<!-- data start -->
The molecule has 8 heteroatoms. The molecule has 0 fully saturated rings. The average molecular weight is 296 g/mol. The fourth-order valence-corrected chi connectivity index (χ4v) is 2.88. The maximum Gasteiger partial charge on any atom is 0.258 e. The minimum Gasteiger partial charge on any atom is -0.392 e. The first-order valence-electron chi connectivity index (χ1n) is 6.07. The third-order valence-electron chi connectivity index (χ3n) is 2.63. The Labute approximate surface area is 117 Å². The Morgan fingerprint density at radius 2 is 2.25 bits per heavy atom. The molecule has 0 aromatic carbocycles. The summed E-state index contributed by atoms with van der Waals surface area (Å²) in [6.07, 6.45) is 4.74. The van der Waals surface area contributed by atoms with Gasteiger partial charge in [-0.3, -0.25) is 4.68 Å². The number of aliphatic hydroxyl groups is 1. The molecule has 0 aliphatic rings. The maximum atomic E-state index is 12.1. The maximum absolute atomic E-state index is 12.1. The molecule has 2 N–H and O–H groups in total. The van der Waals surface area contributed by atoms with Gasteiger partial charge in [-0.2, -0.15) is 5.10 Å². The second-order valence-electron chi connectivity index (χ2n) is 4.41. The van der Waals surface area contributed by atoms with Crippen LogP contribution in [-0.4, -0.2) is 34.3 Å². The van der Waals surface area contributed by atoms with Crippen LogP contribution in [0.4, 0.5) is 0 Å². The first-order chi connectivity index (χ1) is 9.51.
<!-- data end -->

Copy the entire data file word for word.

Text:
The molecule has 8 heteroatoms. The molecule has 0 fully saturated rings. The average molecular weight is 296 g/mol. The fourth-order valence-corrected chi connectivity index (χ4v) is 2.88. The maximum Gasteiger partial charge on any atom is 0.258 e. The minimum Gasteiger partial charge on any atom is -0.392 e. The first-order valence-electron chi connectivity index (χ1n) is 6.07. The third-order valence-electron chi connectivity index (χ3n) is 2.63. The Labute approximate surface area is 117 Å². The Morgan fingerprint density at radius 2 is 2.25 bits per heavy atom. The molecule has 0 aromatic carbocycles. The summed E-state index contributed by atoms with van der Waals surface area (Å²) in [6.07, 6.45) is 4.74. The van der Waals surface area contributed by atoms with Gasteiger partial charge in [-0.3, -0.25) is 4.68 Å². The number of aliphatic hydroxyl groups is 1. The molecule has 0 aliphatic rings. The maximum atomic E-state index is 12.1. The maximum absolute atomic E-state index is 12.1. The molecule has 2 N–H and O–H groups in total. The van der Waals surface area contributed by atoms with Gasteiger partial charge in [-0.2, -0.15) is 5.10 Å². The second-order valence-electron chi connectivity index (χ2n) is 4.41. The van der Waals surface area contributed by atoms with Crippen LogP contribution in [-0.4, -0.2) is 34.3 Å². The van der Waals surface area contributed by atoms with Crippen LogP contribution in [0.4, 0.5) is 0 Å². The first-order chi connectivity index (χ1) is 9.51.